• Things are great and I want to share that
  • Things are not great but I’m trying desperately to get a life
  • I need a place to vent 
  • I feel I should let you know I’m still alive
  • I’m in hospital
  • My world is falling apart a little 

You may also have noted that the long pauses in my more recent posts are usually driven by common situations too:

  • My health is so shockingly appalling that blogging is the last thing on my mind and I cannot function enough to read or eat or leave the bed
  • I almost died again
  • My mental health, reliant upon failing physical health, has deteriorated to the point where I am on the verge of a breakdown and possibly considering stupid and drastic actions to end the situation (which usually means ending myself) and the effort of fighting those thoughts consumes me
  • Things have been really really great and I didn’t have time to post 

Take a wild guess as to where I am right now. Almost any of the above would be right, because all of the above statements (except the very last point) are true. I have been awake for half an hour and already cried. I don’t cry, it’s something I hate to let myself do, and yet I also spent an hour last night unravelling and crying uncontrollably (until I remembered that the music of Bastille existed and pulled my thoughts away into their songs).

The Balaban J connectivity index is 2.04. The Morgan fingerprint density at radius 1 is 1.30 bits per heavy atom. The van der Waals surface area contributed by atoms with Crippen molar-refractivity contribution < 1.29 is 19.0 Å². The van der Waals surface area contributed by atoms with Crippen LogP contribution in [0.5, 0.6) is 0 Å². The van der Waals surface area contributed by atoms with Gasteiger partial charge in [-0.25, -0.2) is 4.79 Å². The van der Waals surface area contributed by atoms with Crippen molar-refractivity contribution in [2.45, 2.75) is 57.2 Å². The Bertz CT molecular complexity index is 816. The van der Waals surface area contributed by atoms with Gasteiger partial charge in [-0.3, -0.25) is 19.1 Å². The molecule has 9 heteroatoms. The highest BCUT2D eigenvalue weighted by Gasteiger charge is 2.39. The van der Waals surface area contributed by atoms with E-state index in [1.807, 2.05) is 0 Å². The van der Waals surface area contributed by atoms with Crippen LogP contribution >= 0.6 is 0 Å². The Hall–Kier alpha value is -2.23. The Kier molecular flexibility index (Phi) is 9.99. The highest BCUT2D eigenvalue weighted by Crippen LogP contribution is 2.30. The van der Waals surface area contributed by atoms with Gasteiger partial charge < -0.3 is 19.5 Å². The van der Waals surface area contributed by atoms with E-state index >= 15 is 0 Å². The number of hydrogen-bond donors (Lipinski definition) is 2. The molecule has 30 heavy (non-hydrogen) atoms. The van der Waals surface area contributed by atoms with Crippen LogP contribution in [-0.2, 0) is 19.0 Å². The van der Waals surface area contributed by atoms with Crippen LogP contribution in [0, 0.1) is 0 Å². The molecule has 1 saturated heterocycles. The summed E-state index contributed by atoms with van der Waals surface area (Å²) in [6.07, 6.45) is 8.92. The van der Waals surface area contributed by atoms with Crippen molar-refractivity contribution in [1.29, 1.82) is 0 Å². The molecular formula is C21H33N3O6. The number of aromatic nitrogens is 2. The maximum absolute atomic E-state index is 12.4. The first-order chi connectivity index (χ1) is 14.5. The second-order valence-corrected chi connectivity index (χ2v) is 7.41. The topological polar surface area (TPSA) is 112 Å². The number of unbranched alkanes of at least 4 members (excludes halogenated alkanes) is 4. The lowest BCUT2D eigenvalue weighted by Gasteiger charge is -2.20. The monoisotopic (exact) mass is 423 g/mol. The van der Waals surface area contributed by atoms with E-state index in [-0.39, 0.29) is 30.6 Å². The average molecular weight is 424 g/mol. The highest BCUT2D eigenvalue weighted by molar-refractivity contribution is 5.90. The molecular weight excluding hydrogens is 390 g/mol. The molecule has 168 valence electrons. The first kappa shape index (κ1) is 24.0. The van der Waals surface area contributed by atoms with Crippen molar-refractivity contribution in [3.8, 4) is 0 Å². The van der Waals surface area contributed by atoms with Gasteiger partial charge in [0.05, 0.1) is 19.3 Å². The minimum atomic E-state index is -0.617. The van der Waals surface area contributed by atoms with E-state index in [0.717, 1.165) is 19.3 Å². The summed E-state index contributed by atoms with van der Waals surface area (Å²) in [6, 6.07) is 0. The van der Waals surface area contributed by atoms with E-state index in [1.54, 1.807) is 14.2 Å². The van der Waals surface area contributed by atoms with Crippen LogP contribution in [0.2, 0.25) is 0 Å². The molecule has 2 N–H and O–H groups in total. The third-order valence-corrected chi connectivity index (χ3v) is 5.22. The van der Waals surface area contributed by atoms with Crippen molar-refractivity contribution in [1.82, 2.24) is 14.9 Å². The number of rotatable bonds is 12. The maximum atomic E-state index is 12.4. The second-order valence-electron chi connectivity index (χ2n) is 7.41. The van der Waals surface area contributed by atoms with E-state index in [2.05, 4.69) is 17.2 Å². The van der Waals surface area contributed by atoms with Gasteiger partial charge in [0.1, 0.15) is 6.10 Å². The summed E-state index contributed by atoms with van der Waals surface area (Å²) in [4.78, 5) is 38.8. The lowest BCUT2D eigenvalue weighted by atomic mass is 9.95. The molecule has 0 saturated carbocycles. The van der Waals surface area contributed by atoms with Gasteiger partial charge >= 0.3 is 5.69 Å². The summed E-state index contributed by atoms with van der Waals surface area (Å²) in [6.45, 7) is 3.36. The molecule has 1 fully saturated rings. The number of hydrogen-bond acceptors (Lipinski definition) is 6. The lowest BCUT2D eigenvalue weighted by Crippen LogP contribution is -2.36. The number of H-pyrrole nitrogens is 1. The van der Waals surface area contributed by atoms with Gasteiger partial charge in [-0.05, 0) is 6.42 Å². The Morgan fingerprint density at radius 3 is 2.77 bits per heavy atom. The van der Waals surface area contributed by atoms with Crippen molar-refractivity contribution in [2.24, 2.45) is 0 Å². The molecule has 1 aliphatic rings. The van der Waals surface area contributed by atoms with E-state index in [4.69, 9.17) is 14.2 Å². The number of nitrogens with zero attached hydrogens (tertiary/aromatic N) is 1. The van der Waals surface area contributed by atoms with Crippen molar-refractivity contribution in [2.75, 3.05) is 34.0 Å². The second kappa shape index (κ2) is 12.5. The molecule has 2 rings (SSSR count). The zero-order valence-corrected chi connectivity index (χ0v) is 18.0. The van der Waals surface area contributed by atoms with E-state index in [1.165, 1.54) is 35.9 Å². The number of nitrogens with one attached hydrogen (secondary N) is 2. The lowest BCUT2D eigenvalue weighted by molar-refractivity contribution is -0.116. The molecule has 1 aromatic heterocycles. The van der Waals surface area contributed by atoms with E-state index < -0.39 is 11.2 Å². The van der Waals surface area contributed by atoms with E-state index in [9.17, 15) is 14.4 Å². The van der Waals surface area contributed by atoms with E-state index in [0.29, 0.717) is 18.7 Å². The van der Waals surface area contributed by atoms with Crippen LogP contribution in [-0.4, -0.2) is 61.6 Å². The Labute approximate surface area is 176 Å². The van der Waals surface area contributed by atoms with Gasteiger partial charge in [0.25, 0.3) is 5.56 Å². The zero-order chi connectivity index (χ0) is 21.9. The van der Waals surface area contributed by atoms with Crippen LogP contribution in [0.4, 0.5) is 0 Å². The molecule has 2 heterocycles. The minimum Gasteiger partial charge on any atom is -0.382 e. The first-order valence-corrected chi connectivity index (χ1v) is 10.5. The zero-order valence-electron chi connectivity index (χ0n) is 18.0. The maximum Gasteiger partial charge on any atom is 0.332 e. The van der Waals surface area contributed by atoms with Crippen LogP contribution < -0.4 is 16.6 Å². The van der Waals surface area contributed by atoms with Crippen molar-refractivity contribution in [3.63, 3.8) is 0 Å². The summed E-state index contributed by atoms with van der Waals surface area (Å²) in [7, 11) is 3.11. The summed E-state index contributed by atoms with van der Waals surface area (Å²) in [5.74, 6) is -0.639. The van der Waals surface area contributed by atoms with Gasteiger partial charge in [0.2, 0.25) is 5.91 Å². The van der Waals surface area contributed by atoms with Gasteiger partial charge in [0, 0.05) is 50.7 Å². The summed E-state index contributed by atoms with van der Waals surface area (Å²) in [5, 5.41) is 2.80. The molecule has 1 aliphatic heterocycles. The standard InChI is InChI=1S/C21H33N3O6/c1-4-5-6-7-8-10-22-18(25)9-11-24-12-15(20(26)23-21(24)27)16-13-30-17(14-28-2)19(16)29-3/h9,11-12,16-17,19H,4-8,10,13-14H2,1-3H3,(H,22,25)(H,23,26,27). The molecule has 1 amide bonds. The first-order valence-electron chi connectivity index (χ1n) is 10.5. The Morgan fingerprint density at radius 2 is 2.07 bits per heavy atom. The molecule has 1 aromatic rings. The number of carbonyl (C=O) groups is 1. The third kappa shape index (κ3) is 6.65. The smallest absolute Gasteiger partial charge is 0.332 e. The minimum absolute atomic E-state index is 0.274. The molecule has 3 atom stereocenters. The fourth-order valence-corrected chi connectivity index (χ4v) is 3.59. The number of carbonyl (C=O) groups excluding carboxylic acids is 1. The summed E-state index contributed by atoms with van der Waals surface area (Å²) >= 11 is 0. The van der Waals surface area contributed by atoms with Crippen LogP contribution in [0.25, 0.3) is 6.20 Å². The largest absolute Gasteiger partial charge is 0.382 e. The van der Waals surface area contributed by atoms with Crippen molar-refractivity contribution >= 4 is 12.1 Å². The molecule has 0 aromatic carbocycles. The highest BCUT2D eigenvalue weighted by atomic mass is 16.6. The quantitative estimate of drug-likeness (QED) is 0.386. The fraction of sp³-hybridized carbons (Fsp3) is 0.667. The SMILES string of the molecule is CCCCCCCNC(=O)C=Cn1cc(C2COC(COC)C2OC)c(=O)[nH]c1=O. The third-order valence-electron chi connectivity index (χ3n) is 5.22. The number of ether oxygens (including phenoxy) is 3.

I had my heart surgery two weeks and two days ago now. It took six and a half hours. It was “extreme” and “challenging” and the people who came to see me afterwards had never seen anything like it before. I woke up happy, and immediately decided I had to raise money for charities that fund research into that area of medicine so that other people could have their lives changed too (and also so that others don’t have to experience the same things I have). And my life did change that day – my cardiologist put the entire world back at my feet.